Written by Ester Fride
“Pulmonary dysfunction has long been considered the primary cause for morbidity and mortality in CF (Pilewski and Frizell 1999), with malnutrition appearing as a compounding detrimental factor (Borowitz 1996). More recently however, malnutrition is being recognized as playing a primary role in disease progression (Borowitz
1996; Schoni and Casaulta-Aebischer 2000) possibly even being responsible for lung pathology and infections (Yu et al., 2000).
Fatty Acid Balance
A fatty acid imbalance is observed in CF patients, including elevated levels of arachidonic acid and reduced levels of DHA. (…) the low DHA levels have been shown to play a fundamental role in the pathogenesis in the organs affected by the CF disease: lungs, pancreas and ileum (Freedman et al. 1999).
Thus, further decreasing DHA levels in cftr-/- mice worsened pathological manifestations, while elevating DHA levels by oral supplementation corrected the lipid imbalance and reversed the pathology of the affected organs.
Is it possible that the synthesis of endocannabinoids, being fatty acid derivatives, is also modulated by CFTR proteins? There are a number of striking parallels between the clinical manifestations of CF and the domains of cannabinoid and endocannabinoid influence, including lack of appetite, nausea, diarrhea, and lung disease. Low endocannabinoid levels could explain the appearance of these symptoms. However, even in the absence of a causative role, it is proposed here that by stimulating the cannabinoid system, some of the CF pathology symptoms may be alleviated.
Vomiting induced by coughing (Blecker et al. 2000) often exacerbates the development of malnutrition in cystic fibrosis. Antiemetic benefits of THC have been demonstrated in its effective relief of chemotherapy-induced nausea and vomiting (Mechoulam et al., 1998b; Abrahamov et al. 1995). Therefore the antiemetic potential of cannabinoids would be expected to contribute to appetite enhancement induced by cannabinoids in CF patients.
Diarrhea appears in CF as a result of inadequate digestion due to pancreatic insufficiency (Rolles 1998). Cannabinoids inhibit intestinal motility via local CB1 (Colombo et al. 1998; Tyler et al. 2000) and/or via CB2 (Fride 1995; Hanus et al. 1999) receptors. Therefore administration of cannabinoids to CF patients may counteract diarrhea and thereby help prevent loss of nutrients.
Most destruction of lung tissue in CF is now thought to be secondary to a very aggressive neutrophilic inflammatory response (Konstan & Berger 1997; Wagener et al. 1997). This ultimately leads to respiratory failure. The antiinflammatory potential of cannabinoids is well documented (Klein et al. 2000; Straus 2001) and is thought to occur by interference with the arachidonic acid-eicosanoid synthetic pathways (McPartland 2001). We have demonstrated in a mouse model of arachidonic acid-induced ear inflammation that cannabinoids and endocannabinoids are effective antiinflammatory agents acting via CB receptors (Hanus et al. 1999; Fride et al. unpublished observations).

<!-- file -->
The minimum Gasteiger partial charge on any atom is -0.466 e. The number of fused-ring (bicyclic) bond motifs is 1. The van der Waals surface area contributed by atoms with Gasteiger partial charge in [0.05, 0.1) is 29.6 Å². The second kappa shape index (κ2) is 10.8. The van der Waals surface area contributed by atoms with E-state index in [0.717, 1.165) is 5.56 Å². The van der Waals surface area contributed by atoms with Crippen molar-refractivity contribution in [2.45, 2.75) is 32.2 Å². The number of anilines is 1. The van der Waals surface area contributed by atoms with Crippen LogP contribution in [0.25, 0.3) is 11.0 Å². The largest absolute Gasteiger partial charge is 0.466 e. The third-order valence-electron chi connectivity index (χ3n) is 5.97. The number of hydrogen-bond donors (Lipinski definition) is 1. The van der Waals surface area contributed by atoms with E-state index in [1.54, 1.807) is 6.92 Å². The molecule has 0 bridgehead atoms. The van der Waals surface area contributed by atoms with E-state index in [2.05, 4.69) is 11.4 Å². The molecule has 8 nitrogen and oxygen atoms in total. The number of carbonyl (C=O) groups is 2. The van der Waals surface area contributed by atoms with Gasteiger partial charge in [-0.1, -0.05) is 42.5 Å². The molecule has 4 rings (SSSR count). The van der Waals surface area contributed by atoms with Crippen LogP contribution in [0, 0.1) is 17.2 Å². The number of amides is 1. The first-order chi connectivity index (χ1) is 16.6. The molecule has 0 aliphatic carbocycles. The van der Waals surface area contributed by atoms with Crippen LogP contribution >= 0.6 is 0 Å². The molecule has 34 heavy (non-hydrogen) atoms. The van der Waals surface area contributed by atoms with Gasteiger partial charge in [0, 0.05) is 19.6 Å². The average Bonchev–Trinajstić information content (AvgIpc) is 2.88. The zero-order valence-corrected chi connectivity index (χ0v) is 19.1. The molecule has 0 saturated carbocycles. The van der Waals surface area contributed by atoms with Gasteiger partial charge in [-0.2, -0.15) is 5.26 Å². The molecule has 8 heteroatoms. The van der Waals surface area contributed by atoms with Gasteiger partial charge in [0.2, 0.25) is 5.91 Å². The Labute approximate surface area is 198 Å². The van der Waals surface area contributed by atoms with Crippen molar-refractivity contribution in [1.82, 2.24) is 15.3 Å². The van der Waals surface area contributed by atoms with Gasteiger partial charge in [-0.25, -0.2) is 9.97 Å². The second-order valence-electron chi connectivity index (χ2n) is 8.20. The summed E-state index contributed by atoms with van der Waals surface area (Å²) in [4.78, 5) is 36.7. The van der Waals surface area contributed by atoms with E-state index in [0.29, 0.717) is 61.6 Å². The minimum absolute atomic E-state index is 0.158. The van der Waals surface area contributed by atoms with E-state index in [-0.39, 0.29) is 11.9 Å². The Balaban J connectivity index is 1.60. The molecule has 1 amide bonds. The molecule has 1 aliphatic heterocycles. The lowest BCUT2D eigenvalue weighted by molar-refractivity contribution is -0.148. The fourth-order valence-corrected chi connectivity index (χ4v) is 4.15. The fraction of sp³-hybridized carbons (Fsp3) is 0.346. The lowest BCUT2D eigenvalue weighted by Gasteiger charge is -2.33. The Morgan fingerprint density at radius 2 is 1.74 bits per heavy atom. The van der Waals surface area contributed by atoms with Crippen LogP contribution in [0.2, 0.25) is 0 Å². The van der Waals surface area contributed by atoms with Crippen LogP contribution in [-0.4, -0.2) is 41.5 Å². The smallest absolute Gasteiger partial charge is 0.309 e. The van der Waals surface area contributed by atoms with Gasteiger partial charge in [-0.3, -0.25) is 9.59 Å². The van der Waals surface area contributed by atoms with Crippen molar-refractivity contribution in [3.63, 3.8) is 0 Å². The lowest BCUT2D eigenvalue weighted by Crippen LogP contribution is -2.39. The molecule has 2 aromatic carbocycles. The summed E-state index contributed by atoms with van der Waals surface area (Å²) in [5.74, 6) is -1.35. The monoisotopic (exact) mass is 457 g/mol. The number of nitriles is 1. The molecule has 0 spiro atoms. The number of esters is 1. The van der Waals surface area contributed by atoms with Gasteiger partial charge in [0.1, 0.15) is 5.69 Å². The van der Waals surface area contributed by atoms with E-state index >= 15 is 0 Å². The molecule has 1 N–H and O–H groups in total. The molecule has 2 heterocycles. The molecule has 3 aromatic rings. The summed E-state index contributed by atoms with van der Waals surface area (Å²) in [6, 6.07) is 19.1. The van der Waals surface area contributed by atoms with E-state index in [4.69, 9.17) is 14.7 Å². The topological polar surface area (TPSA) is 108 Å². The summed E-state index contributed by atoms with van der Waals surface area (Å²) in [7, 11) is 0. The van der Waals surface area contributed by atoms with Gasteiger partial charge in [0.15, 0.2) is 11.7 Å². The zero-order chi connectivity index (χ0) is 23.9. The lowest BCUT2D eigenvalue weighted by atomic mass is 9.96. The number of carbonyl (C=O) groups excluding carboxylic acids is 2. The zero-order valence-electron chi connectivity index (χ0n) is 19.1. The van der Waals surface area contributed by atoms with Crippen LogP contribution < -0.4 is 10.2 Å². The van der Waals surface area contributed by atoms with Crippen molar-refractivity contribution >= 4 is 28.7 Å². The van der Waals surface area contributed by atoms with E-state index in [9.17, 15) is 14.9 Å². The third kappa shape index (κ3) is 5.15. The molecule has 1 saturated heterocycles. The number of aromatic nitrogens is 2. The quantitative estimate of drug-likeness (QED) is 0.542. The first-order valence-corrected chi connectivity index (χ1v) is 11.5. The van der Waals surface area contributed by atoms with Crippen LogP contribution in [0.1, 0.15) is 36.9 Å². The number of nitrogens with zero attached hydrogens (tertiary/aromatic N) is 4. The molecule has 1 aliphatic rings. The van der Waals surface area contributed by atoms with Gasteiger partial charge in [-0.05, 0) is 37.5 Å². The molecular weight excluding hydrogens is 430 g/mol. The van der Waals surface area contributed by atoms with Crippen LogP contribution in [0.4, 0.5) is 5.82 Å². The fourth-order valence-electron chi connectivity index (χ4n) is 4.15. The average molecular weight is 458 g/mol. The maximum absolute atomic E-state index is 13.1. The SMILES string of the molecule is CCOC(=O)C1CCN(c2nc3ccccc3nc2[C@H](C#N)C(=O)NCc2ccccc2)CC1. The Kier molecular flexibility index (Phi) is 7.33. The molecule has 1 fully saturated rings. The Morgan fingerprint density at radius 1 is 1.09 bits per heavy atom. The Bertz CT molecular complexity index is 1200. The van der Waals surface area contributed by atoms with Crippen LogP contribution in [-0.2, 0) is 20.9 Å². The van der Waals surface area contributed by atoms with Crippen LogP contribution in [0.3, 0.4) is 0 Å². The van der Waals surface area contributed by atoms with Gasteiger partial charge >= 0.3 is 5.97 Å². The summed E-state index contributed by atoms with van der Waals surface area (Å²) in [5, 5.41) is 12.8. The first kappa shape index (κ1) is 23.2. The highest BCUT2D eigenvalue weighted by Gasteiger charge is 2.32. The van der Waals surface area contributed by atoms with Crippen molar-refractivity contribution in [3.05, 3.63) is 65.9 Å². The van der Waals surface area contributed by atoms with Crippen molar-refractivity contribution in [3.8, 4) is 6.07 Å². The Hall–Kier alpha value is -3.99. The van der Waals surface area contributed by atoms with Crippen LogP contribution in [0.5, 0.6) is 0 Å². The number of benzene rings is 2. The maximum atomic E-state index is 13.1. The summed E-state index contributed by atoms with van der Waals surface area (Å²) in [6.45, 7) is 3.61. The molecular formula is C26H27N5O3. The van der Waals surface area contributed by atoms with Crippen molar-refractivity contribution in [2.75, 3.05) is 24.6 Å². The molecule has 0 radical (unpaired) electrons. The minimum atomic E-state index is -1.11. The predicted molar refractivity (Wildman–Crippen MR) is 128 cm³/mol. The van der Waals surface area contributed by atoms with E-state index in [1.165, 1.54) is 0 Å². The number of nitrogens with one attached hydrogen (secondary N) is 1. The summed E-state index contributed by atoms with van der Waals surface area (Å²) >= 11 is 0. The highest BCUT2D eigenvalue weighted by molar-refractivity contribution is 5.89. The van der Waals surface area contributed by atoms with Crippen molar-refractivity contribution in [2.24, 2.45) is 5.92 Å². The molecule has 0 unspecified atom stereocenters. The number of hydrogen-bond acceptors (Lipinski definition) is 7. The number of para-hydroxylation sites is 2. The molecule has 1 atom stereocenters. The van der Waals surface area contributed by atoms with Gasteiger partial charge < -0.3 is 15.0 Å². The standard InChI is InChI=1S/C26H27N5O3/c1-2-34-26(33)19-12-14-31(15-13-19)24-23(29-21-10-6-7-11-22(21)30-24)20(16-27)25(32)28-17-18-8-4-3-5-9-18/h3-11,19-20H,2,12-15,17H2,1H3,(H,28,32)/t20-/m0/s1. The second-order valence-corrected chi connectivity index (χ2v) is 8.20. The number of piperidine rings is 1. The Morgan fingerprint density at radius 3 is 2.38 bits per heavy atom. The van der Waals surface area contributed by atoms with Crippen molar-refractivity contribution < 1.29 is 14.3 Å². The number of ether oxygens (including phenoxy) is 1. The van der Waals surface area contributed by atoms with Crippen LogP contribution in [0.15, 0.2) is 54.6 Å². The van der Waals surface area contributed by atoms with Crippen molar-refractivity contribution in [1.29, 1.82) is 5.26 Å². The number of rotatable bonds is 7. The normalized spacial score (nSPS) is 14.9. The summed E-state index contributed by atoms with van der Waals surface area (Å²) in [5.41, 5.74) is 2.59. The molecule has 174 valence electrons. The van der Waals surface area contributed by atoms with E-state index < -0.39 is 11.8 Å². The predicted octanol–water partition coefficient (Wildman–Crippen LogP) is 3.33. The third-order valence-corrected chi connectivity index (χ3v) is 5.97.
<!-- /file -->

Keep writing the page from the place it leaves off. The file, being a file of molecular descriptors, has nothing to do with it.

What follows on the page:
Since cannabinoid receptors are present in lungs (Calignano et al. 2000), THC may be of additional benefit for CF patients, by reducing inflammatory processes in the lungs.
It has been demonstrated recently that bronchodilating and cough-reducing activity of endocannabinoids in irritated lungs are mediated by local CB1 receptors (Calignano et al. 2000). Therefore cannabinoids may also benefit CF patients by their bronchodilating and cough suppressing effects.
CF patients suffer pain from a variety of sources (Ravilly et al. 1996) including abdominal pain related to steatorrhea and malabsorption (Zeltzer et al. 1996), chest pain due to impacted sputum, pleuritic involvement with lung inflammation and infection, or chest wall pain associated with developing kyphoscoliosis and decreased chest wall mobility (Massie et al. 1998). Pain may also occur from gall bladder or kidney stones or from osteoporosis (Haworth et al. 1999; Lambert 2000; Ravilly et al. 1996). Cannabinoids are analgesics effective in a variety of conditions (Mechoulam et al. 1998b; Martin and Lichtman 1998), acting via cannabinoid receptors within as well as outside the brain and spinal cord and suppressing both acute and chronic pain (Pertwee 2001).
In this paper a novel therapeutic target for cannabis is proposed, based on recent developments in research on cannabis on one hand, and on research on cystic fibrosis on the other. Recent findings suggest that the primary factors in the pathogenesis of CF includes fatty acid imbalance, possibly leading to such major manifestations of CF as chronic inflammation of the lungs and pancreatic disease (Greener 2000; Freedman et al. 1999). In the final stages of the disease malnutrition accompanied by a lack of appetite is frequently seen (Anthony et al. 1999; Schoni and Casaulta-Aebischer 2000). Additional symptoms of the disease may include pain due to a variety of sources (Ravilly et al. 1996), diarrhea (Rolles 1998) and nausea (Blecker et al. 2000).
Intriguingly, the therapeutic effects of cannabinoids include the potential to counteract each of these conditions. Thus appetite enhancement (Beal et al. 1997) and a critical role in food ingestion (Fride et al. 2001), analgesic, antiemetic, antiinflammatory, inhibition of intestinal motility and bronchodilating effects have been demonstrated (Calignano et al. 2001; Colombo et al. 1998; Fride 1995; Mechoulam et al. 1998b; Hanus et al. 1999; Tyler et al. 2000).
It is proposed here, that CFTR not only regulates fatty acid balance but also endocannabinoid biosynthesis. Such mechanism predicts that low levels of endocannabioids in CF patients and in cftr-/- mice will be found, which could be responsible for many symptoms. It is hoped that affirmative data will eventually lead to the use of cannabinoids at more initial stages of cystic fibrosis (Figure 2).”